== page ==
Dictatorship has fallen out of fashion recently. But there’s no doubt that it’s the best way to build great cars, and from great cars build a successful car business. We’re talking an enlightened, benevolent despotism here, but let’s be in no doubt: you need one guy at the top, with an utterly clear, focussed picture of what he wants to create, intolerant of the blurring and compromise and greyness that big organizations inflict on even the best ideas.
What great car was ever created by a bureaucracy? Not one.
And how many are inextricably linked with the man that made them, and had the authority to execute his ideas without interference? Ford and his Model T. Ettore Bugatti, and everything he ever made. Porsche and the Beetle. Issigonis and the Mini. Gordon Murray and the McLaren F1. Ferdinand Piech and the entire Volkswagen empire, that will probably soon be the largest carmaker in the world.
And Soichiro Honda, and the Honda Super Cub. Eh?
Honda’s founder might not be as closely associated with one car as the other titans of the automotive industry. But his scooter is the best-selling vehicle of all time with over 60 million produced. It has easily outsold the most popular car, the Toyota Corolla, of which around 40 million have been made but has been constantly reinvented. The world’s obsession with cars means we’ve neglected Soichiro’s influence, but he put more of the world on wheels – and for less – than any of the great carmakers.
Just as importantly, the company he created is still shot through with his restless engineering creativity. Today Honda makes everything from that Super Cub to private jets, a direct reflection of the wide-ranging obsessions of its founder. Honda wasn’t just an engineer, but a painter, potter and pilot too. He got it from his Dad, Gihei, a blacksmith who moonlighted in amateur dentistry, and his Mum, a weaver who had plainly missed her vocation as an engineer and modified her loom for better performance.
Young Soichiro spent so much time in his father’s forge that he was nicknamed ‘the black-nosed weasel’; it sounds like less of an insult in Japanese. He famously ran after the first car he ever saw, and as it roared away from him fell to his knees to sniff a spot of oil it had dropped. Aged eleven, he ‘borrowed’ some of the housekeeping money and his father’s bicycle and rode 20 miles to see a display by an American pilot in an early aircraft, and when the money he’d pinched proved insufficient to buy a ticket he climbed a tree to get a better view.
Maybe the world should have known then. An apprenticeship at an early Tokyo car dealerhip followed; Soichiro ended up as the ‘riding mechnic’ on the owner’s aircraft-engined racing car, for which he would machine parts from scratch. Working for someone else didn’t suit him for long, and at 21 he left to start his own dealership. But he was more interested in invention than business; first came a new design of spoked wheel, the proceeds of which bought him a Harley Davidson and a speedboat.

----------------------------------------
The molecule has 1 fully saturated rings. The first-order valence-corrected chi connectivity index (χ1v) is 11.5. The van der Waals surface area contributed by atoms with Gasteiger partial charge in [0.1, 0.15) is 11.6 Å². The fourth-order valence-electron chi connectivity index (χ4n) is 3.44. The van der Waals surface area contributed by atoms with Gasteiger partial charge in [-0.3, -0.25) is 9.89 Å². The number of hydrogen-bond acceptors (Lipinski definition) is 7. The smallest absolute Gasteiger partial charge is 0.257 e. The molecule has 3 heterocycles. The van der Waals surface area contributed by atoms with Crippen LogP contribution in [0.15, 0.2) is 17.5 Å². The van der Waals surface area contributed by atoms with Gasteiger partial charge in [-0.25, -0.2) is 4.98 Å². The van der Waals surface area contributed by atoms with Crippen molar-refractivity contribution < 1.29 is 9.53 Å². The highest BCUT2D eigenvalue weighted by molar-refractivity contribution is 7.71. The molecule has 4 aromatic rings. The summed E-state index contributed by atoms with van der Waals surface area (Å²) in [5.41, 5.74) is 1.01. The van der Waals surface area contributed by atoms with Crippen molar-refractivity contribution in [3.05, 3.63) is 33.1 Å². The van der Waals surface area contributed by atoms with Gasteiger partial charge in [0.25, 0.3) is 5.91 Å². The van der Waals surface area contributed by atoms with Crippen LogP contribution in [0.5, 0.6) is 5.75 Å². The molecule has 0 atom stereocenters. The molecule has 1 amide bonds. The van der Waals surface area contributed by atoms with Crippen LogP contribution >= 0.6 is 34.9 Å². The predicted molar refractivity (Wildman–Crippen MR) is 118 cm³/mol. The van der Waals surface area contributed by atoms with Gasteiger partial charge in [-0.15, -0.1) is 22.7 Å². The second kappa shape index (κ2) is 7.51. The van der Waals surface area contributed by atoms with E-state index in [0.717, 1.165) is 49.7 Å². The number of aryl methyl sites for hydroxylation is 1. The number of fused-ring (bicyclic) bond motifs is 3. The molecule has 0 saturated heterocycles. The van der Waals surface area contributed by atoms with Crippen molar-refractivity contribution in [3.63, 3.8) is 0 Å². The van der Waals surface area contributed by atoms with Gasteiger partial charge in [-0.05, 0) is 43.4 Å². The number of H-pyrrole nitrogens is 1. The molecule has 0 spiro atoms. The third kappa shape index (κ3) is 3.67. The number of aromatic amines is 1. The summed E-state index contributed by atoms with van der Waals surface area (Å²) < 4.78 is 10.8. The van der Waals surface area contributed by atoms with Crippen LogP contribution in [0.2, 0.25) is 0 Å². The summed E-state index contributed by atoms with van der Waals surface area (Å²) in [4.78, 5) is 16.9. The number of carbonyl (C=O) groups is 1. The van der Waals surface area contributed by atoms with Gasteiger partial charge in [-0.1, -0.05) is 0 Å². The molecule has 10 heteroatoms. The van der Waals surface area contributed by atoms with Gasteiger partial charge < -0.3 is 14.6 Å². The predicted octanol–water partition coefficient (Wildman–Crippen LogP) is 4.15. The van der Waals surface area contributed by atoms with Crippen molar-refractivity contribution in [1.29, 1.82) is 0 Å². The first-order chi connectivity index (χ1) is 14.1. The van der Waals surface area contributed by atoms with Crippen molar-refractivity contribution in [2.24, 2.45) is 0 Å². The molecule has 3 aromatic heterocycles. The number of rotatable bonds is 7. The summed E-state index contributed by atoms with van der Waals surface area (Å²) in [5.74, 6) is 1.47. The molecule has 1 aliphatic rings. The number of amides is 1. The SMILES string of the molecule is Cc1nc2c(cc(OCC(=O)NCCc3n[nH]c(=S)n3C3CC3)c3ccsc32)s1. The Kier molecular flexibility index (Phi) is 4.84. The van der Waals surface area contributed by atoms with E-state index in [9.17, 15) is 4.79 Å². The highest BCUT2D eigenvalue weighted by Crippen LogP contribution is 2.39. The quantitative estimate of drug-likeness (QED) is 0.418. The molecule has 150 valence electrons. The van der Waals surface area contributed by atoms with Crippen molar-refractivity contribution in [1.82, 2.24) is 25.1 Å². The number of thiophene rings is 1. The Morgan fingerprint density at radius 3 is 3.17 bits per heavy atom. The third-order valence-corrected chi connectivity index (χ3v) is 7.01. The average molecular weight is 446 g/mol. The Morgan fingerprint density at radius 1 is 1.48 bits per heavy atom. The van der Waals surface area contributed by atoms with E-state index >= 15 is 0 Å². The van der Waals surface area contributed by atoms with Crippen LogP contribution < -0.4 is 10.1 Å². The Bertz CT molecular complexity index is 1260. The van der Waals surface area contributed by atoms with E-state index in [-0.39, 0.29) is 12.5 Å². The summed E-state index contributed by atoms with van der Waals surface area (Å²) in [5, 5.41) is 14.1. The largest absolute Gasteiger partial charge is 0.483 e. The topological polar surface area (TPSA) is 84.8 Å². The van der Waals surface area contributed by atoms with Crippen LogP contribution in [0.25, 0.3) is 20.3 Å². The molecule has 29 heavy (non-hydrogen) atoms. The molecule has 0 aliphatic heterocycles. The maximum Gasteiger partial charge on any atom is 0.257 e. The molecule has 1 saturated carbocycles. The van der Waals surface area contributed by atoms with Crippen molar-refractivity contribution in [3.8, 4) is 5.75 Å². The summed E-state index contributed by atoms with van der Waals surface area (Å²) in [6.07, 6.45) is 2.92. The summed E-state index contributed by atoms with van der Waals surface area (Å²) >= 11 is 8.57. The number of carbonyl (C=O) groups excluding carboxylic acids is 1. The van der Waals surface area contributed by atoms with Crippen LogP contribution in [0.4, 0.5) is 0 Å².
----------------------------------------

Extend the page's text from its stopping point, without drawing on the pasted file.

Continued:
Then he decided he was going to improve the design of piston rings, so he enrolled in night school to learn metallurgy. As they expelled him for not taking a note or sitting an exam, he was using the knowledge he had absorbed to found a business he would shortly sell to Toyota. And then, as Japan entered the war, it was aircraft propellers; Honda’s new production process cut the manufacturing time from a week to fifteen minutes.
All this by the age of 33, remember. They were calling him the Edison of Japan.
He started the Honda Motor Company in 1948, and you probably know the rest. It began with anaemic motorized bicycles; the Super Cub is called Super because it was significantly more powerful than the weedy efforts it superceded from 1958.
Honda took on a partner, Takeo Fujisawa, to handle business, which he claimed to be no good at despite a series of successful start-ups. But it was Fujisawa who steered the young Honda Motor Company through a series of financial crises and into the relative stability that funded Soichiro’s continued ‘dreaming’.
It was motorsport next; Honda won its first TT in 1961 after just three attempts and its first Grand Prix in its second season in 1965.
Soichiro might have professed to be uninterested in business, but he won’t have been unaware of the impact these victories had on the way the world viewed Honda. They instantly set it apart from Toyota, and made those of us who want our cars and bikes to be something more than affordable and reliable – but affordable and reliable too – want a Honda. Soichiro Honda died in 1992.
His ideas didn’t.
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